After Years of Delay, Glacier Town Center Files Development Application

By Beacon Staff

The preliminary map of the proposed Glacier Town Center looks like the framework for a new town. In the end, if approved as proposed, that’s basically what it will be.

Tennessee developer James “Bucky” Wolford filed his development application with the Kalispell City Planning Department on Sept. 10 as the first step toward developing his massive Glacier Town Center after seven years of delays. The 485-acre proposed project includes 1.8 million square feet of commercial and office space, which Kalispell Senior Planner Sean Conrad estimates is more than all of the existing commercial and office space in the area combined – Costco, Lowe’s, Target, Home Depot, the Hutton Ranch Plaza and the rest. And that’s just the commercial part. There’s a lot more.

“It’s such a big project,” Conrad said. “For Kalispell, Montana, and Flathead County, it just seems like an awful lot.”

Conrad said, like with any big development, he expects both passionate critics and adamant supporters, with few hovering in the middle. Kalispell could become a top-notch regional shopping destination, but there are also the usual concerns associated with large projects.

“It’s the same issues,” he said. “Some people love it, some people absolutely hate it.”

In theory, the project recreates a downtown, if not an entire small town. The project’s map details streets, 72.3 acres of parks and open space, residential neighborhoods consisting of 282 single-family residences and 350 multifamily units, and a sprawling layout that’s so sweeping it’s difficult to comprehend on paper.

“With a project like this,” Conrad said, “it’s just trying to get your arms around it.”

Mayor Pam Kennedy welcomes the prospect of such a development, though she stressed it’s far too early to guess what the final outcome will be. The city council hasn’t looked at the proposal yet. If the development were to be approved as the Glacier Town Center in its entirety, though, Kennedy said it would be a positive sign of growth for Kalispell.

“The potential of the development is one that’s going to further the economy of Kalispell as the commercial hub of the Flathead Valley,” she said.

The lifestyle center will be tucked between Whitefish Stage Road and U.S. 93 if approved. There’s much to be done, though, before the proposal can become a reality. Last week, Conrad spent hours reading through the thick application, studying maps and formulating an element review, which is designed to see if the application complies with environmental standards. Conrad said he noticed about 15 points of concern, which he detailed in the review that was sent to CTA Architects and an environmental agency.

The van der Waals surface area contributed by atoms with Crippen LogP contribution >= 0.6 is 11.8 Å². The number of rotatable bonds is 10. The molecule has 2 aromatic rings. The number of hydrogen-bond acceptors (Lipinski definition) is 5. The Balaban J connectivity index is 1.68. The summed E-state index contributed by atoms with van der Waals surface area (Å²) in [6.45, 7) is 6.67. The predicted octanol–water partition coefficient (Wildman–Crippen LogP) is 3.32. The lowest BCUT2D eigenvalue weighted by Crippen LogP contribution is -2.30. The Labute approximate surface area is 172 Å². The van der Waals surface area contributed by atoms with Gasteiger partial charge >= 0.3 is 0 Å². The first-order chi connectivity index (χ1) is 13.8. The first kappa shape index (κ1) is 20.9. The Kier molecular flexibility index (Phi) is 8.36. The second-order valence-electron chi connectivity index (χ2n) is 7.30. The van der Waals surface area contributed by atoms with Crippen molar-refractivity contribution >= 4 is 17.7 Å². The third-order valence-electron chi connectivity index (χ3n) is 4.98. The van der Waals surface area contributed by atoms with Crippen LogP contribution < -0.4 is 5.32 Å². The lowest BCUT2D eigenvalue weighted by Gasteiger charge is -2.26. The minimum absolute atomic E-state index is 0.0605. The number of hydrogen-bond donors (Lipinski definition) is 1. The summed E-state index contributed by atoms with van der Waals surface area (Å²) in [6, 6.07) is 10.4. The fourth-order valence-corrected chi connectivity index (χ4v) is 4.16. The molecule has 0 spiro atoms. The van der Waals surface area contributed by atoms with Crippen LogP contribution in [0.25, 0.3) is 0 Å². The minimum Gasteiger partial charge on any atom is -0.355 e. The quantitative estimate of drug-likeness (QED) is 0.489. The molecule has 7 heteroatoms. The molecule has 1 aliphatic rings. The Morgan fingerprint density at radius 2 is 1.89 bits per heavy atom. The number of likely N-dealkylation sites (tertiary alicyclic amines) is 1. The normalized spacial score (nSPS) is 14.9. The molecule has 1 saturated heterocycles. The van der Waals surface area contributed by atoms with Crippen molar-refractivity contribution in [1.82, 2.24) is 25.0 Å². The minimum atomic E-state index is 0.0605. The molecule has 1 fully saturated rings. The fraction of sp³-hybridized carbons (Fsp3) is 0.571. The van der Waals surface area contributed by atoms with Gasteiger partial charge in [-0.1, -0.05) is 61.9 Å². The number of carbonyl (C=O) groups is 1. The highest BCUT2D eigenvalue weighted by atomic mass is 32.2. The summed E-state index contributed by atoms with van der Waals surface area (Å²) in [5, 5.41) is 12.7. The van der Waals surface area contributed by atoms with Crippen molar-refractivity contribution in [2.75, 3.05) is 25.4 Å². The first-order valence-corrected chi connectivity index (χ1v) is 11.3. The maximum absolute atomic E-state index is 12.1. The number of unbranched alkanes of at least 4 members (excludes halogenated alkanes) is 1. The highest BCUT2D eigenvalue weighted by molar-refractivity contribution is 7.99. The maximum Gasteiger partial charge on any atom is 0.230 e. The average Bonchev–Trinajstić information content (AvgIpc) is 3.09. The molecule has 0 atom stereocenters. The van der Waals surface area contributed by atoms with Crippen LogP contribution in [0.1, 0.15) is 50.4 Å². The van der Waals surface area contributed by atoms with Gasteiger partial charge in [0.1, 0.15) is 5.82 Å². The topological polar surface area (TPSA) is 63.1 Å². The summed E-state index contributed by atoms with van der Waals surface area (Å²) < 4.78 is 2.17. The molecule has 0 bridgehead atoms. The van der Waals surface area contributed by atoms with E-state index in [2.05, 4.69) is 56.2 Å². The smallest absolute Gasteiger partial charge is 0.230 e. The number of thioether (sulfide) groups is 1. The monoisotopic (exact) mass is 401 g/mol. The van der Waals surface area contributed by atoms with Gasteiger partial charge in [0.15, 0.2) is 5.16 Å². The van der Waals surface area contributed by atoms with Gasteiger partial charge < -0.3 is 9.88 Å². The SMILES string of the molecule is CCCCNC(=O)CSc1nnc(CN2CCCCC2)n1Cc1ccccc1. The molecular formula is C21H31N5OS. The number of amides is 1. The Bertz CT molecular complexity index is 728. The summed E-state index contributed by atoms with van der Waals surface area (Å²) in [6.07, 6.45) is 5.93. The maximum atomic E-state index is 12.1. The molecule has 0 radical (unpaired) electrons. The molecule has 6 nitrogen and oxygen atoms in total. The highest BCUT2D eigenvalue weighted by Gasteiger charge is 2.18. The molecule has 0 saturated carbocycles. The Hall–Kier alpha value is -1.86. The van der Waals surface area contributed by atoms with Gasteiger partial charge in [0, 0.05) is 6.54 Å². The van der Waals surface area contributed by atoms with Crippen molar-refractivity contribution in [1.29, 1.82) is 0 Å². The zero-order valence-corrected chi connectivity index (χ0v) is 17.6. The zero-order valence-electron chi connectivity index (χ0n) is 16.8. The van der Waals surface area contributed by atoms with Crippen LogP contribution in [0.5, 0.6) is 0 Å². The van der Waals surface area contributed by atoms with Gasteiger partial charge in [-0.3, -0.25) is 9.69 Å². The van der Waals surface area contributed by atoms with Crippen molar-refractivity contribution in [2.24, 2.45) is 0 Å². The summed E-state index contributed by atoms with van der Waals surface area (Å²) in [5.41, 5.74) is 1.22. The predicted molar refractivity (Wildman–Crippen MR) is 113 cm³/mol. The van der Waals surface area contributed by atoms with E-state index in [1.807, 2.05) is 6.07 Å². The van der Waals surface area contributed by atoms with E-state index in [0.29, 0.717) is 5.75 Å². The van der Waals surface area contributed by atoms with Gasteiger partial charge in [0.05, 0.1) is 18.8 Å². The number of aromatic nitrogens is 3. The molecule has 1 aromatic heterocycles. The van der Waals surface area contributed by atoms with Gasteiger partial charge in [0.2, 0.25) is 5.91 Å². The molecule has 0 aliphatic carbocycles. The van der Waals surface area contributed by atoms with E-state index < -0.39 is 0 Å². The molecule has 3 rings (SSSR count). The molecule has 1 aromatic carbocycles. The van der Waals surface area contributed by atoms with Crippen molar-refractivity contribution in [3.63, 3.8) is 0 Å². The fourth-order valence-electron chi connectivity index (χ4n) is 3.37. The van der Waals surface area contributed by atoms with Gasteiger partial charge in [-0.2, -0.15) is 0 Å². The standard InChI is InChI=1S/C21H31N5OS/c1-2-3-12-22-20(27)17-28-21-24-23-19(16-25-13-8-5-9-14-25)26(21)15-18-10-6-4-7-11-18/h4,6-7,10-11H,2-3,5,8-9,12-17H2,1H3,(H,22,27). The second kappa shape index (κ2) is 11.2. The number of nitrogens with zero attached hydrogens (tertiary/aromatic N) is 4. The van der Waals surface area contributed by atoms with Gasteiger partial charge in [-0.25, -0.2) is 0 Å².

After city officials and the public have time to look at the application and comment on it, the planning department will submit it to the planning board in November with a recommendation to approve or deny. Conrad said a copy of the application is available at the Flathead County Library and his planning office. People can also buy an electronic version for $3 at the planning office. A brief overview is available at www.kalispell.com.

Conrad hadn’t yet read the entire application when the Beacon spoke with him, but from looking at the map he was concerned that Wolford hadn’t made any of the planning department’s previously suggested changes. He said the map appears to be almost identical to the pre-application map he had seen earlier.

Among his concerns are both vehicle and pedestrian accessibility, insufficient open space, deficient landscaping and architectural design. By no means, though, did Wolford have to make any of the suggested changes, Conrad said.

“The developer could take (the suggestions) to heart,” Conrad said, “or say, ‘I don’t agree with a lot of the comments the planning department made.’”

Neither Wolford nor his attorney could be reached.

The application is broken into four components: planned unit development (PUD), zoning, annexation and subdivision. Like the project itself, the application is huge. Conrad read through the subdivision application and environmental assessment in order to write his element review, but had not gotten through the rest of it as of Sept. 15.

Kennedy said she was pleased with how Wolford worked through various hurdles, including lawsuits, and remained committed to discussing his plans with surrounding neighborhoods. She said the location for the development is appropriate.

“He’s remained committed to the valley,” she said, “and I think that says a lot about him.”

The Flathead, Kennedy believes, still has room for more retail stores like the ones that would move into the Glacier Town Center. The valley’s retail tenants, she said, will know “when we have reached a saturation point.”

“There was that community fear of downtown going dark many years ago before any of this retail came in,” she said. “We’ve been able, I believe, to get beyond that.”

Tom McElwain, president of the Kalispell Downtown Association, agrees with Kennedy that downtown’s fear of urban sprawl development is mostly unfounded. He recalls the reaction from downtown retailers when Wolford first proposed a mall seven years ago.

“A lot of the downtown people were fighting it and doing everything they could to stop development,” McElwain said. “My perspective is that downtown is unique and I don’t think they need to worry about it.”

“People see (sprawl) coming,” he added. “We need to find ways to take advantage of it – don’t waste money and time fighting something that’s inevitable.”

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